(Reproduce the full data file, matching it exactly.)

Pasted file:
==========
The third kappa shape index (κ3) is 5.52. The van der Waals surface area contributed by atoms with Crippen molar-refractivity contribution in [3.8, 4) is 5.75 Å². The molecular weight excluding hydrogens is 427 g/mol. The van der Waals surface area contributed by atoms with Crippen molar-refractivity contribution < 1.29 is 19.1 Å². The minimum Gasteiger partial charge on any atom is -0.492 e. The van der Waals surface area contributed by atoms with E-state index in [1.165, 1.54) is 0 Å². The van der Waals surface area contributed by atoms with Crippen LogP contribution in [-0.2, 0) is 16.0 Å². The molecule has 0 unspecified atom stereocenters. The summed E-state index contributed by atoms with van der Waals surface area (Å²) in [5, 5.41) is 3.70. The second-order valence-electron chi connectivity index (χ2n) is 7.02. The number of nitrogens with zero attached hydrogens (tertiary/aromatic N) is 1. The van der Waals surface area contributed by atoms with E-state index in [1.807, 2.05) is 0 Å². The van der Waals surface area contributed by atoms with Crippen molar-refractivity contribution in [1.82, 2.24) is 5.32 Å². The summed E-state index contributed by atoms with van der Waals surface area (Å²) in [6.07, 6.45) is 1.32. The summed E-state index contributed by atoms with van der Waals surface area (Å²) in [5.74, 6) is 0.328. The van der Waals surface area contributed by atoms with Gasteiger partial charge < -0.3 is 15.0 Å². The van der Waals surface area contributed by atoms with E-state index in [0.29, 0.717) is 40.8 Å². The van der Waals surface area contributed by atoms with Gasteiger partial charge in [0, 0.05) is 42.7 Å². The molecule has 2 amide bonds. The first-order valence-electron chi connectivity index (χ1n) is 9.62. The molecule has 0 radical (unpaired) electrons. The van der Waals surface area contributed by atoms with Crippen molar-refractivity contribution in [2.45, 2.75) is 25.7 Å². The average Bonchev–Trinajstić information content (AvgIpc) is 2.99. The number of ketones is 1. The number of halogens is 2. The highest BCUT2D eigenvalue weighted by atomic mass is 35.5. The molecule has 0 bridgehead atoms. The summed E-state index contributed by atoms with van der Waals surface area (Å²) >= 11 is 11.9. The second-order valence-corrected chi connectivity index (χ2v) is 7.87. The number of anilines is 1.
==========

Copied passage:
The third kappa shape index (κ3) is 5.52. The van der Waals surface area contributed by atoms with Crippen molar-refractivity contribution in [3.8, 4) is 5.75 Å². The molecular weight excluding hydrogens is 427 g/mol. The van der Waals surface area contributed by atoms with Crippen molar-refractivity contribution < 1.29 is 19.1 Å². The minimum Gasteiger partial charge on any atom is -0.492 e. The van der Waals surface area contributed by atoms with E-state index in [1.165, 1.54) is 0 Å². The van der Waals surface area contributed by atoms with Crippen LogP contribution in [-0.2, 0) is 16.0 Å². The molecule has 0 unspecified atom stereocenters. The summed E-state index contributed by atoms with van der Waals surface area (Å²) in [5, 5.41) is 3.70. The second-order valence-electron chi connectivity index (χ2n) is 7.02. The number of nitrogens with zero attached hydrogens (tertiary/aromatic N) is 1. The van der Waals surface area contributed by atoms with E-state index in [1.807, 2.05) is 0 Å². The van der Waals surface area contributed by atoms with Crippen molar-refractivity contribution in [1.82, 2.24) is 5.32 Å². The summed E-state index contributed by atoms with van der Waals surface area (Å²) in [6.07, 6.45) is 1.32. The summed E-state index contributed by atoms with van der Waals surface area (Å²) in [5.74, 6) is 0.328. The van der Waals surface area contributed by atoms with Gasteiger partial charge < -0.3 is 15.0 Å². The van der Waals surface area contributed by atoms with E-state index in [0.29, 0.717) is 40.8 Å². The van der Waals surface area contributed by atoms with Gasteiger partial charge in [0, 0.05) is 42.7 Å². The molecule has 2 amide bonds. The first-order valence-electron chi connectivity index (χ1n) is 9.62. The molecule has 0 radical (unpaired) electrons. The van der Waals surface area contributed by atoms with Crippen molar-refractivity contribution in [2.45, 2.75) is 25.7 Å². The average Bonchev–Trinajstić information content (AvgIpc) is 2.99. The number of ketones is 1. The number of halogens is 2. The highest BCUT2D eigenvalue weighted by atomic mass is 35.5. The molecule has 0 bridgehead atoms. The summed E-state index contributed by atoms with van der Waals surface area (Å²) >= 11 is 11.9. The second-order valence-corrected chi connectivity index (χ2v) is 7.87. The number of anilines is 1.